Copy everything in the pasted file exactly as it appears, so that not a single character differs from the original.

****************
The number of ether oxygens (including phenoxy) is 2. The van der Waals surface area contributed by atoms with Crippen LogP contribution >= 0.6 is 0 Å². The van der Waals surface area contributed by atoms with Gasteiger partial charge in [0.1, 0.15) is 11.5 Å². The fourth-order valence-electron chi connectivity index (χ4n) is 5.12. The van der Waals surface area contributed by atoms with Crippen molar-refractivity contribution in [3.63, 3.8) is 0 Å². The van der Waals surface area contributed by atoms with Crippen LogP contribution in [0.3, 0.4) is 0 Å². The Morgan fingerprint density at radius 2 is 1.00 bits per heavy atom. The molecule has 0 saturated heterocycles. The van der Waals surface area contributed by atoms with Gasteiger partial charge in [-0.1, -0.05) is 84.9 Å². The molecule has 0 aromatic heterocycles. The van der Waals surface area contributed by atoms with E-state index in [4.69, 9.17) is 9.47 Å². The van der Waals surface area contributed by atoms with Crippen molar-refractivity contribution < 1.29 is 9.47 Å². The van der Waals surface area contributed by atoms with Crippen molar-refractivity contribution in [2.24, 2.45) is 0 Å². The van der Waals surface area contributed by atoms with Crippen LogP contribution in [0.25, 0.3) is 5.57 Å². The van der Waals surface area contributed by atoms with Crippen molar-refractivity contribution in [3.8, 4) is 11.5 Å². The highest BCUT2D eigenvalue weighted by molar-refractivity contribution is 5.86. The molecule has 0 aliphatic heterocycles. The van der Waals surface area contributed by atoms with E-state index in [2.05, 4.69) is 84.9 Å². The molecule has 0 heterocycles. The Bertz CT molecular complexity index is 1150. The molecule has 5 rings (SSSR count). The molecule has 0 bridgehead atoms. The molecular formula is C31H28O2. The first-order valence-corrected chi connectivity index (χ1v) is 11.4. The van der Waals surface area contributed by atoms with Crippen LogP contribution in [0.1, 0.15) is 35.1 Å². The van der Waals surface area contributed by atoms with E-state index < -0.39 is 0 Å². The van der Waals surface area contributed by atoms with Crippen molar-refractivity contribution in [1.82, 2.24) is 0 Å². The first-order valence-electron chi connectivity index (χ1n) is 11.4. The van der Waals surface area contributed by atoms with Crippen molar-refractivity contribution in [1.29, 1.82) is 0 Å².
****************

The number of ether oxygens (including phenoxy) is 2. The van der Waals surface area contributed by atoms with Crippen LogP contribution >= 0.6 is 0 Å². The van der Waals surface area contributed by atoms with Gasteiger partial charge in [0.1, 0.15) is 11.5 Å². The fourth-order valence-electron chi connectivity index (χ4n) is 5.12. The van der Waals surface area contributed by atoms with Crippen molar-refractivity contribution in [3.63, 3.8) is 0 Å². The van der Waals surface area contributed by atoms with Crippen LogP contribution in [0.3, 0.4) is 0 Å². The Morgan fingerprint density at radius 2 is 1.00 bits per heavy atom. The molecule has 0 saturated heterocycles. The van der Waals surface area contributed by atoms with Gasteiger partial charge in [-0.1, -0.05) is 84.9 Å². The molecule has 0 aromatic heterocycles. The van der Waals surface area contributed by atoms with E-state index in [4.69, 9.17) is 9.47 Å². The van der Waals surface area contributed by atoms with Crippen molar-refractivity contribution < 1.29 is 9.47 Å². The van der Waals surface area contributed by atoms with Crippen molar-refractivity contribution in [2.24, 2.45) is 0 Å². The van der Waals surface area contributed by atoms with Crippen LogP contribution in [0.25, 0.3) is 5.57 Å². The van der Waals surface area contributed by atoms with Crippen molar-refractivity contribution in [3.8, 4) is 11.5 Å². The highest BCUT2D eigenvalue weighted by molar-refractivity contribution is 5.86. The molecule has 0 aliphatic heterocycles. The van der Waals surface area contributed by atoms with E-state index in [2.05, 4.69) is 84.9 Å². The molecule has 0 heterocycles. The Bertz CT molecular complexity index is 1150. The molecule has 5 rings (SSSR count). The molecule has 0 bridgehead atoms. The molecular formula is C31H28O2. The first-order valence-corrected chi connectivity index (χ1v) is 11.4. The van der Waals surface area contributed by atoms with Crippen LogP contribution in [0.1, 0.15) is 35.1 Å². The van der Waals surface area contributed by atoms with E-state index < -0.39 is 0 Å². The van der Waals surface area contributed by atoms with Crippen molar-refractivity contribution in [1.82, 2.24) is 0 Å². The first-order valence-electron chi connectivity index (χ1n) is 11.4. The van der Waals surface area contributed by atoms with Crippen molar-refractivity contribution in [1.29, 1.82) is 0 Å².